Parasite: A Class-Conscious Masterpiece

Parasite%3A+A+Class-Conscious+Masterpiece

CJ Entertainment

Parasite is an extremely unique experience with the beginning of the movie carrying a relatively funny, lighthearted tone, but as the movie progresses, you start to get stressed. The movie is very good at making you feel like everything will go wrong. The feeling starts with the worry that their plan will go wrong and they’ll be caught. However, later in the movie, your stress becomes more based around the more disturbing events that begin to unfold. 

I definitely wouldn’t recommend this movie to people who respond poorly to high amounts of stress. The movie perfectly portrays the feeling of everything in your life falling apart. 

(Spoilers!)

The movie is initially a relatively funny story of a poor family tricking a rich family into firing all of their domestic employees and hiring them. Although their poor financial situation is certainly uncomfortable, the general tone is very light hearted. However, the whole time you feel on edge, you are waiting for the point where the fail. 

Eventually they find someone living in the families basement who wound up being the husband of the woman the family fired. From that point, the story has an extremely tense tone that ends with the rich family being murdered and the poor father being locked in the basement. It ends on an oddly highnote with the son planning to buy the house and free his father. We are not sure how to feel about the ending as it was a large shift from the tone of the movie just scenes before.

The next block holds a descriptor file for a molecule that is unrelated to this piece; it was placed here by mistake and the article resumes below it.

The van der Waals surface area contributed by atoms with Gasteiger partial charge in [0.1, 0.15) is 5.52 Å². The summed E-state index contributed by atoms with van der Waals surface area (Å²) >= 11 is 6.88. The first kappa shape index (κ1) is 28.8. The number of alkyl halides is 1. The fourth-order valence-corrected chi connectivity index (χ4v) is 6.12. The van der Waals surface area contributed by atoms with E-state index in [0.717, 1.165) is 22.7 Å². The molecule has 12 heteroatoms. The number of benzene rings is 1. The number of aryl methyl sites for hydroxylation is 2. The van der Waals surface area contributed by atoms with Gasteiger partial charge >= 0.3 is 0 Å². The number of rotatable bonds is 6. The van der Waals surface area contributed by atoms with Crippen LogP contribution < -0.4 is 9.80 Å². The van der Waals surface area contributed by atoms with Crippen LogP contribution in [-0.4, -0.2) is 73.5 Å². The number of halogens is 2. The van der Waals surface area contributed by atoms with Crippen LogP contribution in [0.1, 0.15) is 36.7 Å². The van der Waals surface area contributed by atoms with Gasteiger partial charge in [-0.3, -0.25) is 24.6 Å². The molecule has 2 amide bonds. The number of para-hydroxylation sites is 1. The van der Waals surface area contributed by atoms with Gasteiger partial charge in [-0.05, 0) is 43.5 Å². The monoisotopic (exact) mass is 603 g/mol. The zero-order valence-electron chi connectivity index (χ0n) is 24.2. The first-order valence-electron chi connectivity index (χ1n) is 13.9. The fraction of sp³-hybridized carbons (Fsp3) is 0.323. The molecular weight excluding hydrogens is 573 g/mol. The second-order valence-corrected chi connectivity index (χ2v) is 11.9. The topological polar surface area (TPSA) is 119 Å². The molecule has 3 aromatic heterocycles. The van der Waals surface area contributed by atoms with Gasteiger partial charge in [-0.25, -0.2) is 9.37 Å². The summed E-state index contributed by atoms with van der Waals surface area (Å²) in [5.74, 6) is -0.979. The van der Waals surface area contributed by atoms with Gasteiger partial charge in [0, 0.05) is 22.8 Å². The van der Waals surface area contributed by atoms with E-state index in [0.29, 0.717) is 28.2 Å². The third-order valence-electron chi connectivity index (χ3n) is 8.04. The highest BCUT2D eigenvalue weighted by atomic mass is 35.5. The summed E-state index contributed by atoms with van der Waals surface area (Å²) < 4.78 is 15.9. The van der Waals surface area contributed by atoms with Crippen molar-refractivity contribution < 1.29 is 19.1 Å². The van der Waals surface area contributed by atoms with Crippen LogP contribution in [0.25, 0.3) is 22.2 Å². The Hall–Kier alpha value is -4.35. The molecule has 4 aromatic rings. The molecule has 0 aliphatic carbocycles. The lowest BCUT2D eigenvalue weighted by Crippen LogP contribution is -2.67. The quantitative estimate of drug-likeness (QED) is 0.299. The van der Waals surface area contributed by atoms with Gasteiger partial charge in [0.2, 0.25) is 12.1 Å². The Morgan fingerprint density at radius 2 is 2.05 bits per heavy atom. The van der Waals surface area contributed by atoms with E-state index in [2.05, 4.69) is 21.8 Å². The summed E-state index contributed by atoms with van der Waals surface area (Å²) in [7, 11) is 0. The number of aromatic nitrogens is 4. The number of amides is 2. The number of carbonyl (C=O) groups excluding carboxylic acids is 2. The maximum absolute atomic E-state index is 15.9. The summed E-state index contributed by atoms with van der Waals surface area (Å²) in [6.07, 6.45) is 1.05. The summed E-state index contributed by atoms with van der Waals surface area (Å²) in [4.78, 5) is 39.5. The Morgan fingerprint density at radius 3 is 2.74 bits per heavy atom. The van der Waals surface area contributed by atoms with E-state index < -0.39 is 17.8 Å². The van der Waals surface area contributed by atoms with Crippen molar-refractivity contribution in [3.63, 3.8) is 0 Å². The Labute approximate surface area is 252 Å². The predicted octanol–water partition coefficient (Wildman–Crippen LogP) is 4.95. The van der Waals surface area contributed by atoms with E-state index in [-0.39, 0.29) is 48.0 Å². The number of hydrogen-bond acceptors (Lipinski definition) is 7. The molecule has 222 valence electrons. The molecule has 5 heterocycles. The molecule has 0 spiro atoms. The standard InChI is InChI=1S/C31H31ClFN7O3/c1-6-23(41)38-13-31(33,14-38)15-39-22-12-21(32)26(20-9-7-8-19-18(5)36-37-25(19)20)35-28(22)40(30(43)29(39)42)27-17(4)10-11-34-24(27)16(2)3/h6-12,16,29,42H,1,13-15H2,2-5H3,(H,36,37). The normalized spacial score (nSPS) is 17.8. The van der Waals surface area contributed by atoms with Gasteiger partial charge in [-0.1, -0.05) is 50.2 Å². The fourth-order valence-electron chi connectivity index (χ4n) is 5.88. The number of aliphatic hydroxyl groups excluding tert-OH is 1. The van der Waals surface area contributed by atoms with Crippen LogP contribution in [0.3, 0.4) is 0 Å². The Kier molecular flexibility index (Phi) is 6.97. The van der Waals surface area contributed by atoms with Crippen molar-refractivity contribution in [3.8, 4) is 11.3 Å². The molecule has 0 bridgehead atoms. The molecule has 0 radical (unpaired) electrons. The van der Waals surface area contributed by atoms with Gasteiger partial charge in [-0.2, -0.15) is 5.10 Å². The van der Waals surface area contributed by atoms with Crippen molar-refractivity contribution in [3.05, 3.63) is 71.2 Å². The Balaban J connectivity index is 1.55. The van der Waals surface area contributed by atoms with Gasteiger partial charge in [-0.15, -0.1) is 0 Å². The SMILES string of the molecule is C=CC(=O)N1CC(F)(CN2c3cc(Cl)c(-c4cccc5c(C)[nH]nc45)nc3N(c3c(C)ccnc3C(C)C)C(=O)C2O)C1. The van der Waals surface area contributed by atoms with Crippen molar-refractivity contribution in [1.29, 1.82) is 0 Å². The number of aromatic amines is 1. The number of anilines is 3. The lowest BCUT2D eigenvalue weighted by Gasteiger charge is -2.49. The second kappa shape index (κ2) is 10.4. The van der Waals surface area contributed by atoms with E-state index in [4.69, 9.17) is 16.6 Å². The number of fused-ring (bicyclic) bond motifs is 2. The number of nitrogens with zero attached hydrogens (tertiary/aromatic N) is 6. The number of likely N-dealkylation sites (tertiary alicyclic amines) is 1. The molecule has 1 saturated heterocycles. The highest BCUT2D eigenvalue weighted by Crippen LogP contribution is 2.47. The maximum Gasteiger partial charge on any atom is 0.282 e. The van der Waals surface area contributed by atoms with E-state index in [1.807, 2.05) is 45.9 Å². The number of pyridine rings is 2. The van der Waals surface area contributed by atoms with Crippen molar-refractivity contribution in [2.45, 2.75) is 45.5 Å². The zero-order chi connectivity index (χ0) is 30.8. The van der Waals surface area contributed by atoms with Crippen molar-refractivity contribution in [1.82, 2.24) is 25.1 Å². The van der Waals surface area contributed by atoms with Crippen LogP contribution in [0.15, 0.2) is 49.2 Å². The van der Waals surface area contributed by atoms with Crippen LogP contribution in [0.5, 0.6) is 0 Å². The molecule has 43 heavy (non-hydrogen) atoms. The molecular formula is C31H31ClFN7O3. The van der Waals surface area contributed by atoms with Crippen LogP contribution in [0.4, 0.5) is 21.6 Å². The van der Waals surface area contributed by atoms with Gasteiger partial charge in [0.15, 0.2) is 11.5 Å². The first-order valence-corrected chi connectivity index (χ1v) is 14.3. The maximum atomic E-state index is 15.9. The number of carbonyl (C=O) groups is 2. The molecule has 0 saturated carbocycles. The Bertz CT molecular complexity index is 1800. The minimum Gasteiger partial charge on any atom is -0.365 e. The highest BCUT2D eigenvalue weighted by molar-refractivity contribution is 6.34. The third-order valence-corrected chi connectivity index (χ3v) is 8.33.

It’s pretty clear by just looking at this short synopsis of the plot that economic class is a major theme in Parasite. The reality of the struggles of poorer working-class people is constantly shown through the eyes of the Kim family. They are constantly worried about their monetary situation and are vigorously searching for a job that will be able to pay their bills and pay for their basic needs. The Park family counteracts the Kim family perfectly, their overwhelming wealth is almost comical when compared to the reality of the Kim family. 

But Parasite doesn’t simply notice that class exists, it tells a story that provides a complex and thorough discussion of several different issues that are directly connected to the nature of class in a capitalist society. Parasite handles this discussion in two main ways: recurring imagery shown throughout the movie and the thematic significance of the plot. 

I would like to start by discussing some of the recurring imagery shown in the movie. One of the major ideas of Parasite is the film’s use of the concept of cleanliness. The Park’s house is big and clean with a nice modernist architect which involves a lot of unstained white walls. On the other hand, the Kim family lives in sub-basement, a type of cheap underground apartments popular in South Korea that are usually made from abandoned bomb shelters in apartment complexes, that has dirty and dank floors and walls. But the strongest example of the idea of cleanliness in the movie would be the smell of the Kim family.